The Keto Diet is one of the hottest diets in America right now. Whether you think it's legitimate science or a fad, it's creating an interesting new problem. A defense attorney in Houston named Jay Cohen recently had to defend a client for failing a breathalyzer test because he was on the diet.
The man had not been drinking when he took the test. Apparently, when your body is in ketosis, an adaptive state in the body that arises when you're deprived of carbohydrates or in a significant caloric deficit, your liver produces acetone. When that acetone is vaporized in your breath, it becomes isopropyl alcohol.
Can a police breathalyzer tell the difference between isopropyl and ethanol? It's not clear. While the police and the manufacturers of their breathalyzers say yes, others say there's no evidence.
Thankfully, many states' laws dictate that an initial breathalyzer result collected during a field sobriety test are inadmissible in court. They are just a quick diagnostic. If you fail, you are brought into a police station to perform another breath test on a more sophisticated machine that can differentiate between isopropyl and ethanol.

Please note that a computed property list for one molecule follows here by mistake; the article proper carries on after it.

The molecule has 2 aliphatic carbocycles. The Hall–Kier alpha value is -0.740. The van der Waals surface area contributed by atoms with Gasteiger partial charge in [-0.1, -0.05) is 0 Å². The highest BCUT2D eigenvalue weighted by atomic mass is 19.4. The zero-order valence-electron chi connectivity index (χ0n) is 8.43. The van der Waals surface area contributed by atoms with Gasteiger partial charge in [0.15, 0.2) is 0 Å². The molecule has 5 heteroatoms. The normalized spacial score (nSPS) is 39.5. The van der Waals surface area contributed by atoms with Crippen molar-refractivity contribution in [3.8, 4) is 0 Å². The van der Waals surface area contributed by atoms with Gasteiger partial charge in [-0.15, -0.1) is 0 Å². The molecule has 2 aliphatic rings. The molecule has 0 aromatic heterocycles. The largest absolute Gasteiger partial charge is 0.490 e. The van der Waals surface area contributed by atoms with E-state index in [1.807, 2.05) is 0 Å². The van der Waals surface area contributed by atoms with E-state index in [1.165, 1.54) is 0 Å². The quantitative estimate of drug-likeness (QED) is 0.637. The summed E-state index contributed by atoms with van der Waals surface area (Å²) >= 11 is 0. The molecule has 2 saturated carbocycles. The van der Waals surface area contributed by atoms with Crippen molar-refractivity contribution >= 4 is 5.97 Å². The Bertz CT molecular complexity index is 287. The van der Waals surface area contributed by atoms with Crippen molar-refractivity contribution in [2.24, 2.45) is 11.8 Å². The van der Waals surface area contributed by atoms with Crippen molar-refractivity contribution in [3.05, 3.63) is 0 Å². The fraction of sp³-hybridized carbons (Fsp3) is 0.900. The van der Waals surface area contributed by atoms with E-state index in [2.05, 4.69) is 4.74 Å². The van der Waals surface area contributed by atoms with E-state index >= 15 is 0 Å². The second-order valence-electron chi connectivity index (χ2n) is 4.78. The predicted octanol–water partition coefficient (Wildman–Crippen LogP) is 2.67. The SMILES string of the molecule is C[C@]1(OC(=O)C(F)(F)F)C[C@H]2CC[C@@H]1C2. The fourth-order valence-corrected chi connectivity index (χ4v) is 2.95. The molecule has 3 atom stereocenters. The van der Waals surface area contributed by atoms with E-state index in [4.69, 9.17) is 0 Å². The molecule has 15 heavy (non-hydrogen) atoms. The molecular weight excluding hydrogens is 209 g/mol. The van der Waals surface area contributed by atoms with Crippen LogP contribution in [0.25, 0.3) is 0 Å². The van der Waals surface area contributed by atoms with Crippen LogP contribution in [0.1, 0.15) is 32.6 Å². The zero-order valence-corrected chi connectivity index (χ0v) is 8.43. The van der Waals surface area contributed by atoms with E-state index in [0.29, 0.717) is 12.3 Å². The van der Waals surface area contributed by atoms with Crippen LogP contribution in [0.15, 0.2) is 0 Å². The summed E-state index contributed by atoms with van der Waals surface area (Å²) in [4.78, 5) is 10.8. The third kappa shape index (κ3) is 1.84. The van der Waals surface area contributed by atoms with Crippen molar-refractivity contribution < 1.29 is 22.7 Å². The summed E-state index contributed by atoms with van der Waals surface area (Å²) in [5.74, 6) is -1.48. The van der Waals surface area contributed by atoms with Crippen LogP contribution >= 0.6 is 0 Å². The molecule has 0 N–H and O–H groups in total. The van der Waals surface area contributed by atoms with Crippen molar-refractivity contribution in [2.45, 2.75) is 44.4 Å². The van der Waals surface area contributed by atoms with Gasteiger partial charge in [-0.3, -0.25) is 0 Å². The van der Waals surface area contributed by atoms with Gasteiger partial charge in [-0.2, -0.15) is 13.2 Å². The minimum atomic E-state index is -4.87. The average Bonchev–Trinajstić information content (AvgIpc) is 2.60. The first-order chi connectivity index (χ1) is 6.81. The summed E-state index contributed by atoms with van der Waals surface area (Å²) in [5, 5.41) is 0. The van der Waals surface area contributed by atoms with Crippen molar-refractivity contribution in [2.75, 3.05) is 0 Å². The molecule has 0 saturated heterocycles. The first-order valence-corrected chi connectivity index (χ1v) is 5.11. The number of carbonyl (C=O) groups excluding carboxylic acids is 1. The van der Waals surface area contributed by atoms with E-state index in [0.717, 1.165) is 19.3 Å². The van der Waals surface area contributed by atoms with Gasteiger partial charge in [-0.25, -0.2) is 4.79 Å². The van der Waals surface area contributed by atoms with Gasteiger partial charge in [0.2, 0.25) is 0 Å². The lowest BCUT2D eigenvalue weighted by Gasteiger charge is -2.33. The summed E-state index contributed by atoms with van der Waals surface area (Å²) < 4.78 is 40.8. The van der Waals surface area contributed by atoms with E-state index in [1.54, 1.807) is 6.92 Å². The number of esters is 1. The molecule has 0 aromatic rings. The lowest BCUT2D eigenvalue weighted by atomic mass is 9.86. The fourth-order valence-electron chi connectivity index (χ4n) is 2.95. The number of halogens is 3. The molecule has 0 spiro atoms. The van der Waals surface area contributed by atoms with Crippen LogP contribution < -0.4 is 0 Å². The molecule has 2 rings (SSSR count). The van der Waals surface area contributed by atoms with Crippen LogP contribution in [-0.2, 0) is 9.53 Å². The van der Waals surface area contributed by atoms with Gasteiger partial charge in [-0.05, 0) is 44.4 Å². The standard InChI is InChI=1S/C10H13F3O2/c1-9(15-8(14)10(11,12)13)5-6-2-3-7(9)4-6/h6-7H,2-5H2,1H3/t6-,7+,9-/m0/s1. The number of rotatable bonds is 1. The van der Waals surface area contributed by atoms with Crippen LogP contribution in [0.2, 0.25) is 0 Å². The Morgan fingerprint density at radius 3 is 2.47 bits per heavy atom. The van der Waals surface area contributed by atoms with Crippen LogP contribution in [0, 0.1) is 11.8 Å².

Keto isn't the only cause of the isopropyl phenomenon. Diabetic people also experience it occasionally. Same with people who get really bad heartburn or have recently vomited.
The fix is to ask to use the infrared spectroscopy machine at the station if you get a false positive during your field test. Or, you could bail on the Keto.